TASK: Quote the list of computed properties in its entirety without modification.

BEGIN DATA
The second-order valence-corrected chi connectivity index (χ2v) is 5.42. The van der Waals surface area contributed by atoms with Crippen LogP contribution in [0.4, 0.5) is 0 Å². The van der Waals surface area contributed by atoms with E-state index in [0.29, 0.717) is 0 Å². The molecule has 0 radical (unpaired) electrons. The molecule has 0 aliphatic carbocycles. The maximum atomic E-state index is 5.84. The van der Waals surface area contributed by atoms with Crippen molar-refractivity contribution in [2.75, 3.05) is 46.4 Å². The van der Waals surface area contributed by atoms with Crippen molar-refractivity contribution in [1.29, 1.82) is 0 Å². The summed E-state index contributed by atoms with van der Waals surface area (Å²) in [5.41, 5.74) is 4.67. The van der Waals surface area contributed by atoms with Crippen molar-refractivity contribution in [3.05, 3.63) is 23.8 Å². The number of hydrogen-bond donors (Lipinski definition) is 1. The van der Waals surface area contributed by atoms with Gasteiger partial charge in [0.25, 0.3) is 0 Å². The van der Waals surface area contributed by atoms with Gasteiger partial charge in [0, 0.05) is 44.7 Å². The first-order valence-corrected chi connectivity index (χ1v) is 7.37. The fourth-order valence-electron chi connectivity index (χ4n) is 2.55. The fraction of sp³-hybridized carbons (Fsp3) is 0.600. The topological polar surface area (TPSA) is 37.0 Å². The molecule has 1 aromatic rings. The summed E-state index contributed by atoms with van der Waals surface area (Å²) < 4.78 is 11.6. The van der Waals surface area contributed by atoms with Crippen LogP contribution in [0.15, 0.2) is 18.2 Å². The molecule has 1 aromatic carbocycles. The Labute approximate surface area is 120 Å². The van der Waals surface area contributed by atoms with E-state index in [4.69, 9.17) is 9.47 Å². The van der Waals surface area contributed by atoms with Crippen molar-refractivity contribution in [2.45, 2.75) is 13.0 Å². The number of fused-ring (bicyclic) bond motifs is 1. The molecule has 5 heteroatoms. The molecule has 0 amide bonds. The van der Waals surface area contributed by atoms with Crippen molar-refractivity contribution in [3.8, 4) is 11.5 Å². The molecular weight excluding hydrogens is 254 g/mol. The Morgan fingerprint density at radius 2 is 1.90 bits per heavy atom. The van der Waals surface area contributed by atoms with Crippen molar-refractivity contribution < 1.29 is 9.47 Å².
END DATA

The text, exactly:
The second-order valence-corrected chi connectivity index (χ2v) is 5.42. The van der Waals surface area contributed by atoms with Crippen LogP contribution in [0.4, 0.5) is 0 Å². The van der Waals surface area contributed by atoms with E-state index in [0.29, 0.717) is 0 Å². The molecule has 0 radical (unpaired) electrons. The molecule has 0 aliphatic carbocycles. The maximum atomic E-state index is 5.84. The van der Waals surface area contributed by atoms with Crippen molar-refractivity contribution in [2.75, 3.05) is 46.4 Å². The van der Waals surface area contributed by atoms with Crippen molar-refractivity contribution in [1.29, 1.82) is 0 Å². The summed E-state index contributed by atoms with van der Waals surface area (Å²) in [5.41, 5.74) is 4.67. The van der Waals surface area contributed by atoms with Crippen molar-refractivity contribution in [3.05, 3.63) is 23.8 Å². The number of hydrogen-bond donors (Lipinski definition) is 1. The van der Waals surface area contributed by atoms with Gasteiger partial charge in [0.25, 0.3) is 0 Å². The van der Waals surface area contributed by atoms with Gasteiger partial charge in [0, 0.05) is 44.7 Å². The first-order valence-corrected chi connectivity index (χ1v) is 7.37. The fourth-order valence-electron chi connectivity index (χ4n) is 2.55. The fraction of sp³-hybridized carbons (Fsp3) is 0.600. The topological polar surface area (TPSA) is 37.0 Å². The molecule has 1 aromatic rings. The summed E-state index contributed by atoms with van der Waals surface area (Å²) < 4.78 is 11.6. The van der Waals surface area contributed by atoms with Crippen LogP contribution in [0.15, 0.2) is 18.2 Å². The molecule has 1 aromatic carbocycles. The Labute approximate surface area is 120 Å². The van der Waals surface area contributed by atoms with E-state index in [4.69, 9.17) is 9.47 Å². The van der Waals surface area contributed by atoms with Crippen molar-refractivity contribution in [2.45, 2.75) is 13.0 Å². The number of fused-ring (bicyclic) bond motifs is 1. The molecule has 5 heteroatoms. The molecule has 0 amide bonds. The van der Waals surface area contributed by atoms with Crippen molar-refractivity contribution in [3.8, 4) is 11.5 Å². The molecular weight excluding hydrogens is 254 g/mol. The Morgan fingerprint density at radius 2 is 1.90 bits per heavy atom. The van der Waals surface area contributed by atoms with Crippen molar-refractivity contribution < 1.29 is 9.47 Å².